The director for the Honey W. Nashman Center for Civic Engagement and Public Service was honored for her contributions to the institutionalization of community engagement at GW.
By Briahnna Brown
Through all the work that Amy Cohen has done over the past 30 years of her career, she said she always wanted to ensure that colleges and universities make service and civic engagement a regular part of what they do.
As the director of the Honey W. Nashman Center for Civic Engagement and Public Service at George Washington University, Ms. Cohen has worked to incorporate community service into university events and celebrations throughout the academic year. Prior to coming to GW, she worked to build community service into schools and colleges nationally as the leader of Learn and Serve America, a program of the federal agency, the Corporation for National and Community Service, now known simply as AmeriCorps.
To honor this work, Campus Compact Mid-Atlantic (CCMA), a nonprofit membership association that promotes public service among area universities, selected Ms. Cohen as the winner of their institutional leadership award.
In the award letter, Madeline Yates, executive director of CCMA, said that this award celebrates Ms. Cohen’s “outstanding contributions to the institutionalization of community engagement, by being a champion of civic and community engagement, advancing economic and racial justice through our field and contributing to the overall success of campus-community collaboration at The George Washington University."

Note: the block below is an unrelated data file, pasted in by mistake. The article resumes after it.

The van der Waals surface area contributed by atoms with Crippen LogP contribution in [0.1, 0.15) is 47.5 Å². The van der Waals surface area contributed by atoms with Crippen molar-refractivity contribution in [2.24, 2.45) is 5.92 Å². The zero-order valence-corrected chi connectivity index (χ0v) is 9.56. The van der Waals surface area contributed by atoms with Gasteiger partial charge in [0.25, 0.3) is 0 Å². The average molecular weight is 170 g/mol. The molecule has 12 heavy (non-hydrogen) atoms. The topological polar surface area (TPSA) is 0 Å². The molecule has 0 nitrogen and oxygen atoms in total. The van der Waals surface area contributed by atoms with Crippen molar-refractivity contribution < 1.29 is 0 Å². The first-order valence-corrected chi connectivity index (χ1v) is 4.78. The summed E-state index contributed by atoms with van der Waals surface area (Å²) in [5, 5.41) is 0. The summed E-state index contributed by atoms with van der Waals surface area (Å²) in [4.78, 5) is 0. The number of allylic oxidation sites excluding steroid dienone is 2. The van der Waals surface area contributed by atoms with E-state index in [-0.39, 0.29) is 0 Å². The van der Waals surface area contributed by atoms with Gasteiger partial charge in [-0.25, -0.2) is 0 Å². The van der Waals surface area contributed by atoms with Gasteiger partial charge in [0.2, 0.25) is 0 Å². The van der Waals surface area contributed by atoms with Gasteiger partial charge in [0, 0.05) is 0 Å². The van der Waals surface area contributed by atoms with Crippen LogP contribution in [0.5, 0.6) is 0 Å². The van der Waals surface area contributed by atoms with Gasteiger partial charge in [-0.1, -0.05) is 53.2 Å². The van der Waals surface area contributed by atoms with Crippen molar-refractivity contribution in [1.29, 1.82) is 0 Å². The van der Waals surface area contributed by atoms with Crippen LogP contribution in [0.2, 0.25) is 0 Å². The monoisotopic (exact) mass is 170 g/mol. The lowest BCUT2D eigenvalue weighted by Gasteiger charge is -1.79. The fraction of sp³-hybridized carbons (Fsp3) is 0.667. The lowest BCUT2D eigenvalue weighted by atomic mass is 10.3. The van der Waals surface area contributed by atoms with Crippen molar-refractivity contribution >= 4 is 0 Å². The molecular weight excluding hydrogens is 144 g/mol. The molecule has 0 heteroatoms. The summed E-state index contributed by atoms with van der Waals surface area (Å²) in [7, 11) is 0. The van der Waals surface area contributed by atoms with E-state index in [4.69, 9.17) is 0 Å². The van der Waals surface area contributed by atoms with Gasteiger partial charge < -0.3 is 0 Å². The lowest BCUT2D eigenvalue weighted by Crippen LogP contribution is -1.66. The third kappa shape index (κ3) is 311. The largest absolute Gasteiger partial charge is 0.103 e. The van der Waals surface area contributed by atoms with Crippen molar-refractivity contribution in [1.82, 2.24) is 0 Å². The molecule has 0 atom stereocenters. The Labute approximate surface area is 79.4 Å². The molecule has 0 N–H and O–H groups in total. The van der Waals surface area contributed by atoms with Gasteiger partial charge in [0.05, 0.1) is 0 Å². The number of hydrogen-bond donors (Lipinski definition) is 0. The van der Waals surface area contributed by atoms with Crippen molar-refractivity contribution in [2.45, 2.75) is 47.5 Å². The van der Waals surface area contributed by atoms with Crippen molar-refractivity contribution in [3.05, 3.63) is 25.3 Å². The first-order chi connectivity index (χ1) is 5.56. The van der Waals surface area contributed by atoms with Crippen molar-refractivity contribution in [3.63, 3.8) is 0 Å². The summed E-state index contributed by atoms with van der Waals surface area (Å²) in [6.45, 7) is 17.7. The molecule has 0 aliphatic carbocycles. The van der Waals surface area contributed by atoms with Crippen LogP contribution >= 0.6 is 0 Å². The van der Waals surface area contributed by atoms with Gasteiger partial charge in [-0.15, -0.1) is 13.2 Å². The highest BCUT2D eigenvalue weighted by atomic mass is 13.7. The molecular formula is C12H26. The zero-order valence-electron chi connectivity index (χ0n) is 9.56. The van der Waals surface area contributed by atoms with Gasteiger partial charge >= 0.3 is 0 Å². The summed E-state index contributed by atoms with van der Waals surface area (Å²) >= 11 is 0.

Ms. Cohen said of her many contributions to GW’s service initiatives, such as the Martin Luther King Jr. Day of Service, the Welcome Days of Service, a service partnership with D.C. Public Schools and the work the Nashman Center does around voter engagement, she is most proud of GW receiving the Carnegie Foundation for the Advancement of Teaching’s 2020 Community Engagement Classification, an elective designation that indicates institutional commitment to community engagement.
The Carnegie Classification is a recognition of work that the faculty, staff and students do all across the university campus, she said, and even though the CCMA award honors her individually, it is a reflection of the work she has done in collaboration with others in the GW community.
“I'm excited that we're going to continue doing the work to support civic engagement and racial equity at GW,” Ms. Cohen said.